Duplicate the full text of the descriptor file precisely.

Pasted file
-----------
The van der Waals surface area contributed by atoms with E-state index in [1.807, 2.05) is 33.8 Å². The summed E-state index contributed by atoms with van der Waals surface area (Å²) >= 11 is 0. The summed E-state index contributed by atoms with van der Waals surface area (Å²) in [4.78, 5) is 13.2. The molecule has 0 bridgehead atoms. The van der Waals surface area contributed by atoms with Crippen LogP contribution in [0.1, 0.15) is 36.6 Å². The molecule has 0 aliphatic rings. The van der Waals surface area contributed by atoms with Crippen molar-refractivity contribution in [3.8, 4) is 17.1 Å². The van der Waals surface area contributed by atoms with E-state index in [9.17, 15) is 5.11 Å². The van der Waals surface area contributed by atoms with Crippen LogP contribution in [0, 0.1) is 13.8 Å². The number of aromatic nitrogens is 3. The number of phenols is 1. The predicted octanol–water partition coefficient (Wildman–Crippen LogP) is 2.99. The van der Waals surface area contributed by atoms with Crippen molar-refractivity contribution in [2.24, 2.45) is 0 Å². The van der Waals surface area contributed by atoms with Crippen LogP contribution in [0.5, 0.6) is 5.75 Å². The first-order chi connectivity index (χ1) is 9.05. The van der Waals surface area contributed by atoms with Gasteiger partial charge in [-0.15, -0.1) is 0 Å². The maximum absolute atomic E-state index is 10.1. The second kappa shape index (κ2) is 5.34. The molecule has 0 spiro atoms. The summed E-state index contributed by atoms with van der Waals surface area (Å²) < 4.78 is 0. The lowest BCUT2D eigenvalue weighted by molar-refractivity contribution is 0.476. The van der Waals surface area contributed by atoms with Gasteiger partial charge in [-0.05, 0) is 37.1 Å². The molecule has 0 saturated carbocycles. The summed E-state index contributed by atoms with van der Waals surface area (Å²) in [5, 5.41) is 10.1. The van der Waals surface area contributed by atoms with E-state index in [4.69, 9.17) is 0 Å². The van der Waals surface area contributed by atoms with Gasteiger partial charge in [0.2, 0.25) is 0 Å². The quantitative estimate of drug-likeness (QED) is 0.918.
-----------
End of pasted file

The van der Waals surface area contributed by atoms with E-state index in [1.807, 2.05) is 33.8 Å². The summed E-state index contributed by atoms with van der Waals surface area (Å²) >= 11 is 0. The summed E-state index contributed by atoms with van der Waals surface area (Å²) in [4.78, 5) is 13.2. The molecule has 0 bridgehead atoms. The van der Waals surface area contributed by atoms with Crippen LogP contribution in [0.1, 0.15) is 36.6 Å². The molecule has 0 aliphatic rings. The van der Waals surface area contributed by atoms with Crippen molar-refractivity contribution in [3.8, 4) is 17.1 Å². The van der Waals surface area contributed by atoms with E-state index in [9.17, 15) is 5.11 Å². The van der Waals surface area contributed by atoms with Crippen LogP contribution in [0, 0.1) is 13.8 Å². The number of aromatic nitrogens is 3. The number of phenols is 1. The predicted octanol–water partition coefficient (Wildman–Crippen LogP) is 2.99. The van der Waals surface area contributed by atoms with Crippen molar-refractivity contribution in [2.24, 2.45) is 0 Å². The van der Waals surface area contributed by atoms with Crippen LogP contribution in [0.5, 0.6) is 5.75 Å². The first-order chi connectivity index (χ1) is 9.05. The van der Waals surface area contributed by atoms with Gasteiger partial charge in [-0.15, -0.1) is 0 Å². The maximum absolute atomic E-state index is 10.1. The second kappa shape index (κ2) is 5.34. The molecule has 0 spiro atoms. The summed E-state index contributed by atoms with van der Waals surface area (Å²) < 4.78 is 0. The lowest BCUT2D eigenvalue weighted by molar-refractivity contribution is 0.476. The van der Waals surface area contributed by atoms with Gasteiger partial charge in [-0.05, 0) is 37.1 Å². The molecule has 0 saturated carbocycles. The summed E-state index contributed by atoms with van der Waals surface area (Å²) in [5, 5.41) is 10.1. The van der Waals surface area contributed by atoms with E-state index in [4.69, 9.17) is 0 Å². The van der Waals surface area contributed by atoms with Gasteiger partial charge in [0.2, 0.25) is 0 Å². The quantitative estimate of drug-likeness (QED) is 0.918.